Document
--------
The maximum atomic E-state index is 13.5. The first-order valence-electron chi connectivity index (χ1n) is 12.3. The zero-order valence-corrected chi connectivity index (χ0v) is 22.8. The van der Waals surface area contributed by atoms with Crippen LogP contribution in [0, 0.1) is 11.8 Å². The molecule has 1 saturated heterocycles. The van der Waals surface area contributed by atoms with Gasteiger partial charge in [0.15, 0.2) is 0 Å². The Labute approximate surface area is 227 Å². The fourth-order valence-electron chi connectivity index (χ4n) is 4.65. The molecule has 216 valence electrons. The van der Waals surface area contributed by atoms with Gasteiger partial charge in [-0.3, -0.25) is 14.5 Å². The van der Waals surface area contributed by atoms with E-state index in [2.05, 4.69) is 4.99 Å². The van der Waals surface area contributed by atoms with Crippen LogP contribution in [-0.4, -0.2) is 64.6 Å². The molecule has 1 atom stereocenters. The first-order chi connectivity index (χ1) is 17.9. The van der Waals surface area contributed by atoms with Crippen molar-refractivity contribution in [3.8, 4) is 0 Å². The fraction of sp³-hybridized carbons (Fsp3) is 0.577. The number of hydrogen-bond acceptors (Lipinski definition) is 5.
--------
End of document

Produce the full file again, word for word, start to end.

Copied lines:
The maximum atomic E-state index is 13.5. The first-order valence-electron chi connectivity index (χ1n) is 12.3. The zero-order valence-corrected chi connectivity index (χ0v) is 22.8. The van der Waals surface area contributed by atoms with Crippen LogP contribution in [0, 0.1) is 11.8 Å². The molecule has 1 saturated heterocycles. The van der Waals surface area contributed by atoms with Gasteiger partial charge in [0.15, 0.2) is 0 Å². The Labute approximate surface area is 227 Å². The fourth-order valence-electron chi connectivity index (χ4n) is 4.65. The molecule has 216 valence electrons. The van der Waals surface area contributed by atoms with Gasteiger partial charge in [-0.3, -0.25) is 14.5 Å². The van der Waals surface area contributed by atoms with E-state index in [2.05, 4.69) is 4.99 Å². The van der Waals surface area contributed by atoms with Crippen LogP contribution in [-0.4, -0.2) is 64.6 Å². The molecule has 1 atom stereocenters. The first-order chi connectivity index (χ1) is 17.9. The van der Waals surface area contributed by atoms with Crippen molar-refractivity contribution in [3.8, 4) is 0 Å². The fraction of sp³-hybridized carbons (Fsp3) is 0.577. The number of hydrogen-bond acceptors (Lipinski definition) is 5.